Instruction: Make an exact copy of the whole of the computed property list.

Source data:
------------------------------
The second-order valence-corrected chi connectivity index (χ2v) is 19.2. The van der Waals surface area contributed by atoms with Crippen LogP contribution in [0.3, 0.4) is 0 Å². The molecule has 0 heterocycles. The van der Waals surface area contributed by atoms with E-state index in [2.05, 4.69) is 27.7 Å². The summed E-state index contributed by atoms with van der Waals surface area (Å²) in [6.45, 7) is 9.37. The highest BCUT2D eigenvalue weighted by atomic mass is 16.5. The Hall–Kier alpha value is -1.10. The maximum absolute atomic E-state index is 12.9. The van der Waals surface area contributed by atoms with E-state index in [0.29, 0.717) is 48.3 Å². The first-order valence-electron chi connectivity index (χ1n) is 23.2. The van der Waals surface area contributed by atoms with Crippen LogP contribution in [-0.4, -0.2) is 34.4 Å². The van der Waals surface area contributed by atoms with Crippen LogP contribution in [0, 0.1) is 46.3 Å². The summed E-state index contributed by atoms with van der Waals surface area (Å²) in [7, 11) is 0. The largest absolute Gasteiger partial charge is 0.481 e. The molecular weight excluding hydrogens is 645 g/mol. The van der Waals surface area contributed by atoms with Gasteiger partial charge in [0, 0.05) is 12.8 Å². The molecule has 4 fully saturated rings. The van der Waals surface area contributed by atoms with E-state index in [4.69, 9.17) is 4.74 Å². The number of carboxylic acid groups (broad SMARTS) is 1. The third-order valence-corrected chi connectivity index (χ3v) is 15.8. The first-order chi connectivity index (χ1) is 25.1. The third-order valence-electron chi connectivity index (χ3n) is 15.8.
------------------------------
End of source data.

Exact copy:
The second-order valence-corrected chi connectivity index (χ2v) is 19.2. The van der Waals surface area contributed by atoms with Crippen LogP contribution in [0.3, 0.4) is 0 Å². The molecule has 0 heterocycles. The van der Waals surface area contributed by atoms with E-state index in [2.05, 4.69) is 27.7 Å². The summed E-state index contributed by atoms with van der Waals surface area (Å²) in [6.45, 7) is 9.37. The highest BCUT2D eigenvalue weighted by atomic mass is 16.5. The Hall–Kier alpha value is -1.10. The maximum absolute atomic E-state index is 12.9. The van der Waals surface area contributed by atoms with E-state index in [0.29, 0.717) is 48.3 Å². The first-order valence-electron chi connectivity index (χ1n) is 23.2. The van der Waals surface area contributed by atoms with Crippen LogP contribution in [-0.4, -0.2) is 34.4 Å². The van der Waals surface area contributed by atoms with Crippen LogP contribution in [0, 0.1) is 46.3 Å². The summed E-state index contributed by atoms with van der Waals surface area (Å²) in [7, 11) is 0. The largest absolute Gasteiger partial charge is 0.481 e. The molecular weight excluding hydrogens is 645 g/mol. The van der Waals surface area contributed by atoms with Gasteiger partial charge in [0, 0.05) is 12.8 Å². The molecule has 4 fully saturated rings. The van der Waals surface area contributed by atoms with E-state index in [4.69, 9.17) is 4.74 Å². The number of carboxylic acid groups (broad SMARTS) is 1. The third-order valence-corrected chi connectivity index (χ3v) is 15.8. The first-order chi connectivity index (χ1) is 25.1. The third-order valence-electron chi connectivity index (χ3n) is 15.8.